I know, as I do not fully understand what you tell me to do. I am trying to ask for more information, aswell as reading online.

    I tryed to do the changes you wrote but I get this erro:
    invalid return type for member function `Primitive Scene::getPrimitive(int)'
    because the following virtual functions are abstract:

    Thanks for all your help so far

  12. #12
    C++ Witch laserlight's Avatar
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    I know, as I do not fully understand what you tell me to do. I am trying to ask for more information, aswell as reading online.
    Ah, okay. You may want to read up on virtual functions and abstract base classes.

    I tryed to do the changes you wrote but I get this erro:
    invalid return type for member function `Primitive Scene::getPrimitive(int)'
    because the following virtual functions are abstract:
    Instead of returning a Primitive (by value), you should return by pointer or by reference. Dynamic binding (i.e., polymorphism that comes from the use of a virtual function) works via pointers and references.
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  13. #13
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    Thanks for the links. Accually the whole page was kind of nice[bookmarked].

    I am still working on this, but I think I have made some progress at least.
    Now I dont get any erros when compiling the class, but I do when I try to acces members of the sphere class.

    Here is what I have for my classes
    Code:
    class Primitive
    {
          public:
                 Primitive(std::string n = "DefaultName");
                 //~Primitive();
                 
                 //void setType(); // ??
                 //void getType(); // ??   
                 
                 void setName(std::string n);   
                 virtual std::string getName();
                 
                 void setMaterial(Material m);
                 virtual Material* getMaterial();
                 
                 void setPos(Vector3D pos);
                 virtual Vector3D getPos();
                 
                 virtual result intersectionTest(Ray r) = 0;
                 
          private:
                  //type
                  std::string name;
                  Material material;
                  Vector3D position;
    };
    
    // The subclass for a sphere
    class Sphere : public Primitive
    {
          public:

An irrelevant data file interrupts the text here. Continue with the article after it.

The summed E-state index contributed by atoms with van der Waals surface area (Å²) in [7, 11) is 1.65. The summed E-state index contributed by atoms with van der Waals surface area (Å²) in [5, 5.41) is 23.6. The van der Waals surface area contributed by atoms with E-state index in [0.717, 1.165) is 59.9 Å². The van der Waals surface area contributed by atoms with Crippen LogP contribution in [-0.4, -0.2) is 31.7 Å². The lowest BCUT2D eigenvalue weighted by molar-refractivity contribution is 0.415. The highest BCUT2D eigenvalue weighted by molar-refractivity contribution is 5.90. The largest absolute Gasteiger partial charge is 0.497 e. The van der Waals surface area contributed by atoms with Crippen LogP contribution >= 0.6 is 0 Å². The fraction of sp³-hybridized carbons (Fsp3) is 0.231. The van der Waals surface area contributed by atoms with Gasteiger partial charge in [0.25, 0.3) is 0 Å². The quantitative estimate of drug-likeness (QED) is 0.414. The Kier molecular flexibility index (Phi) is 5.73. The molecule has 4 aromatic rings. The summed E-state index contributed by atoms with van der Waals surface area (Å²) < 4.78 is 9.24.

void setRadius(float r);
                 float getRadius();
                 float getRadiusSqr();
                 
                 result intersectionTest(Ray r); 
          private:
                  float radius;
    };
    And here I try to use it:
    Code:
    // Create a container for all the objects in the scene
         primitiveList = new Primitive*[100];
         
         // Add some object to the scene
         // ----------------------------------------
         
            // A small blue sphere at the scene of the screen
            primitiveList[0] = new Sphere;
            primitiveList[0]->setName("SmallBlueSphere");
            primitiveList[0]->setPos(Vector3D(0,-50,0));
            primitiveList[0]->setRadius(20);
            primitiveList[0]->setMaterial(Material(0,0,255,0)); // Blue with 0 diffuse
            
            primitiveList[1] = new Sphere;
            primitiveList[1]->setName("BigRedSphere");
            primitiveList[1]->setPos(Vector3D(0,50,0));
            primitiveList[1]->setRadius(50);
            primitiveList[1]->setMaterial(Material(255,0,0,0));
         
         // -----------------------------------------
         // Done with the scene
    The error I get is:
    'class Primitive' has no member named 'setRadius'

    Not sure why this happens. I can acces all the functions in the Primitive class, but not in the SPhere class. This would have made sense to me if I had done new Primitive insted of new Sphere.

    So, again I need a helping hand...

    Thanks for you time

  14. #14
    C++ Witch laserlight's Avatar
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    primitiveList[0] is a Primitive*. As such, any member function of Primitive can be called from it. Sphere is-a Primitive, so whatever member functions Sphere inherits from Primitive can be called via primitiveList[0]. However, setRadius() is a member function first declared in Sphere, and of course Primitive knows nothing about it.

    In this case, you know that primitiveList[0] points to a Sphere object, so you can safely cast it to Sphere*. In particular, you would use dynamic_cast:
    Code:
    Sphere* sphere = dynamic_cast<Sphere*>(primitiveList[0]);
    sphere->setRadius(20);
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  15. #15
    Cat without Hat CornedBee's Avatar
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    Avoid dynamic_cast if you can. In this case, a far better solution is to pass all these parameters like radius, position and whatever to the constructor.
    All the buzzt!
    CornedBee

    "There is not now, nor has there ever been, nor will there ever be, any programming language in which it is the least bit difficult to write bad code."
    - Flon's Law